Sunday’s entry made me realise that while I’d made a brief reference to Canadian filmmaker Guy Maddin, it’s very likely that anyone who read that post would have just gone “huh?” as he’s one of those little-known cinematic eccentrics who very few people actually know about. So, needing no excuse to introduce anyone who wants to know to the stranger things in life, Guy Maddin is a writer-director who’s the absolute definition of ‘cult’ – he’s occasionally described as the ‘Canadian David Lynch’, but the only things they really share is an absolutely personal and distinctive way of doing things. He’s got his own very particular style, and his stuff is most definitely going to fall into the love-or-loathe category with most people. He’s made a variety of short films and features, during which he’s evolved a particular way of storytelling – basically, he hi-jacks silent movie filmmaking grammar, mixing ludicrous melodrama with German expressionism and the kind of completely nutzoid editing you only get in Russian propaganda, along with a whole selection of his own bizarre storytelling pecadillos and some of the most hilariously OTT silent movie-style intertitles that you’ll ever see. He even shoots his stuff in a way that perfectly captures the look of silent film – grainy, black-and-white, dream-like images that feel like they’re coming from another universe.
The first film of his that I saw – The Saddest Music in the World – is one that I didn’t quite enjoy – it was visually beautiful, but I wasn’t quite in the right mood for it (It was something I saw at a film festival, which can sometimes be very wearing experiences), and I simply didn’t get it. However, the next one I saw – on BBC2 one Christmas, at about 1 in the morning, was Dracula: Pages from a Virgin’s Diary, which is something that sounds utterly insane – a filmed version of a ballet adaptation of Dracula – and yet was absolutely brilliant. I was kind of amazed to find that out of all the versions of Dracula I’ve seen, it’s the one that’s most faithful to Bram Stoker’s original, capturing that really odd mixture of Victorian melodrama and sheer sexual panic, managing to be both oddly beautiful and absolutely hilarious at the same time. I also managed to track down Brand Upon The Brain!, which is his ‘autobiographical’ film, but also finds time for mad science, ghostly teen detectives and weird experiments. In a world where film can often be homgenous, it’s good to celebrate the absolutely strange – and while I need to track down more Guy Maddin stuff (especially his acclaimed psuedo-documentary My Winnipeg), I did find a short film by him on Youtube that’s one of my favourites of his. It’s an absolute distillation of his entire style, and crams a literally brain-melting amount into six minutes. It was made for a film festival in 2000, and it’s a celebration of the entire Silent Movie era (which is about the only explanation for the significance of the word ‘KINO!’ in the last minute or so) – it’s called The Heart of the World, and it’s one of the most deliriously mad things I’ve ever seen. It’s also extremely, extremely bizarre, with moments that rank as both slightly disturbing and completely inexplicable, so… WARNING: if a story involving morticians, actors, star-crossed love, orgies, apocalyptic destruction, mania, large sinister Russian men, phallic symbols, religious hysteria and SCIENCE doesn’t sound like your thing… well, don’t click on the embed below.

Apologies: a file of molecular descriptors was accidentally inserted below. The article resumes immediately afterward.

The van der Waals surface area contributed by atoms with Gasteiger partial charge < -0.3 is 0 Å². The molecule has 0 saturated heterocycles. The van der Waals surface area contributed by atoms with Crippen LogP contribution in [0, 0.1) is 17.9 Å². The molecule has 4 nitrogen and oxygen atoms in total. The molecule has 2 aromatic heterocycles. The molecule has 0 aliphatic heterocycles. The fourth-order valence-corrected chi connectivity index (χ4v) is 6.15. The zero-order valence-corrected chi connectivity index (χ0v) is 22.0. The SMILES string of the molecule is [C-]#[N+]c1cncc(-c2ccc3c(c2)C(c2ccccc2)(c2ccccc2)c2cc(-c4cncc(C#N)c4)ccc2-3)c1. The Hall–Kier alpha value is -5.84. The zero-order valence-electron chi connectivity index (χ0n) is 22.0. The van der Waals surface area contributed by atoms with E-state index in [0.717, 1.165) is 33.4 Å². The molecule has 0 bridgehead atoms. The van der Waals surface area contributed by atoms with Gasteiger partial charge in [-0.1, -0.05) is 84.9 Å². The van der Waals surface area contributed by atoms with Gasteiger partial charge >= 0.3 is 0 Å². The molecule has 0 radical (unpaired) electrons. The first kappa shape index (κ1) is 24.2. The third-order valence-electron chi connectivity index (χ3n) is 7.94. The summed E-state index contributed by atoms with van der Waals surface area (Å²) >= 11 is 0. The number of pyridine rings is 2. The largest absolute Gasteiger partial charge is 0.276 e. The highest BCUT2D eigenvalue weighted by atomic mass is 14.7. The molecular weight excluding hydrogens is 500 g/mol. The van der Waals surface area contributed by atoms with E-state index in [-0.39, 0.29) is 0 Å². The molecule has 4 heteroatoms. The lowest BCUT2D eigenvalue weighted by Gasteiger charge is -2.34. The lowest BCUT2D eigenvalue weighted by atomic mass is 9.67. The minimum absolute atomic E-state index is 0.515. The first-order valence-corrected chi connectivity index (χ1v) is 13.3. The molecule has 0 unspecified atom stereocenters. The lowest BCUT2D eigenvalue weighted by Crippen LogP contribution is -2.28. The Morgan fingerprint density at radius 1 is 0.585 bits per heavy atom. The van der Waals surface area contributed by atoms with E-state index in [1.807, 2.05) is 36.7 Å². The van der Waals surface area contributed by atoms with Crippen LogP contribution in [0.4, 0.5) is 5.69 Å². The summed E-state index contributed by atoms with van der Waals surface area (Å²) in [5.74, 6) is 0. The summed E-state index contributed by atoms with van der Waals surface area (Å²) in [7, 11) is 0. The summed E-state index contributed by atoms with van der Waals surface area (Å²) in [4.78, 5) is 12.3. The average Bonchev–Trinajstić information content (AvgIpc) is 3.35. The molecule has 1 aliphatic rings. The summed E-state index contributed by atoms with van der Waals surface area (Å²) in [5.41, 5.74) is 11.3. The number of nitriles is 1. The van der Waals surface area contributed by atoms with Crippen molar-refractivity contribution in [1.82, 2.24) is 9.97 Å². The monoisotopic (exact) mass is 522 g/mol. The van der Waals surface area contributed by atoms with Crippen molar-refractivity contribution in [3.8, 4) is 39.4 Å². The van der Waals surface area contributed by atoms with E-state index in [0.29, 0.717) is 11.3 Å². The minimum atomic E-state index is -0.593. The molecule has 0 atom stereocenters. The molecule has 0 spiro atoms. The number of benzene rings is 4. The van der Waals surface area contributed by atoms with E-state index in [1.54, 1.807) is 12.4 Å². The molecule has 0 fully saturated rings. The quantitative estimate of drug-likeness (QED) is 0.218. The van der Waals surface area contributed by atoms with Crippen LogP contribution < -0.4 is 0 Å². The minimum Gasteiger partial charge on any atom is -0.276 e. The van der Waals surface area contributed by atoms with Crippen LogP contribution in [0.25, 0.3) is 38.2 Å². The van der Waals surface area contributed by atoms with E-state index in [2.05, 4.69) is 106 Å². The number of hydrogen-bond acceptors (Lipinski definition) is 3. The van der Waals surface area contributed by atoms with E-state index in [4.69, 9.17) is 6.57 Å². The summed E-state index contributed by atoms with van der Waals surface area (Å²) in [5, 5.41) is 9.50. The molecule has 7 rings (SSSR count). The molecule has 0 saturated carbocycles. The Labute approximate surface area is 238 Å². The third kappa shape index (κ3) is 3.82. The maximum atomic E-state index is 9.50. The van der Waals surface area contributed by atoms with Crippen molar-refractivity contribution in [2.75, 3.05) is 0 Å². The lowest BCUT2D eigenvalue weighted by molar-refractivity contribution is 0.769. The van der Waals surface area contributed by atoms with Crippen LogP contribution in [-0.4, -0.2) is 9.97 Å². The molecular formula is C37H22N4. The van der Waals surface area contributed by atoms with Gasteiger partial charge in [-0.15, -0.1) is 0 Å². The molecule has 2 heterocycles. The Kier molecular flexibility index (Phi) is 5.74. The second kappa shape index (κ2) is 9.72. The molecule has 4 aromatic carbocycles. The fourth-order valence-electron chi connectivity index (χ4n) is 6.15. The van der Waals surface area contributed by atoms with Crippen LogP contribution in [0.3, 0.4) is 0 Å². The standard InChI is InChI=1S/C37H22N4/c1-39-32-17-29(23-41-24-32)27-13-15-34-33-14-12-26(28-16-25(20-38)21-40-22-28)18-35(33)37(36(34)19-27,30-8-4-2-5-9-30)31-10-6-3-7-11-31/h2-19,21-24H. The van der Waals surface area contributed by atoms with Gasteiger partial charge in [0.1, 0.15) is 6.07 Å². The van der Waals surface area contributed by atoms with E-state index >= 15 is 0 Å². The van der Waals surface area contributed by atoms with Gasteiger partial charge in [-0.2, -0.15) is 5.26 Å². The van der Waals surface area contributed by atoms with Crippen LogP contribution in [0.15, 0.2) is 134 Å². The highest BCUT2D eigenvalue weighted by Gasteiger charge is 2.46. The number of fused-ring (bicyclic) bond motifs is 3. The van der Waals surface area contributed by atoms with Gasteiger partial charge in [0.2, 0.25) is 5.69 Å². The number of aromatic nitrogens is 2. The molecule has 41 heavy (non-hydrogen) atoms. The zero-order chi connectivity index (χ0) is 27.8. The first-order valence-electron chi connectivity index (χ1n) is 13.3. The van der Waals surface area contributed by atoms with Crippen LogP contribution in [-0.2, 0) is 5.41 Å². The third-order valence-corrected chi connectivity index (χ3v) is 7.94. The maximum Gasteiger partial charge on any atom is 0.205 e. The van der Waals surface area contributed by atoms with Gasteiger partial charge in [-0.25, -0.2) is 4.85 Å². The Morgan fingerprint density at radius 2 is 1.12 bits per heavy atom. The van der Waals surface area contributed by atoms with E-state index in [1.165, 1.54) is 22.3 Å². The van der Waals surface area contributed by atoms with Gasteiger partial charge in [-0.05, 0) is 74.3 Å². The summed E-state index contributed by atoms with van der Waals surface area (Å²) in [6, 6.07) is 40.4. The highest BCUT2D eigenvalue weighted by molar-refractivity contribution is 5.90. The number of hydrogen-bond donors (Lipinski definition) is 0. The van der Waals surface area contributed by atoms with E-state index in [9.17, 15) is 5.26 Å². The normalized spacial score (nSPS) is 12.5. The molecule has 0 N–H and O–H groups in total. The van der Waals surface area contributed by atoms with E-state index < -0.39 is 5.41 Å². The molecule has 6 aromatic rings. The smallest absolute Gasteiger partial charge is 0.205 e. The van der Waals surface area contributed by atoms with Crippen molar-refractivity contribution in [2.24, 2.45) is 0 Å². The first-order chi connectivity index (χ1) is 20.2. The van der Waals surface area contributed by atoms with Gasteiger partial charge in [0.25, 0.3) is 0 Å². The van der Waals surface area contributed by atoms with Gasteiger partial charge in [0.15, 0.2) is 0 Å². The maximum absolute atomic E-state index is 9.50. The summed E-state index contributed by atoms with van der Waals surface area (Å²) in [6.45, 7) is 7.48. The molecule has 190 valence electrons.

For anyone else who’s still left, here’s the sheer cinematic delirium of ‘The Heart of the World’: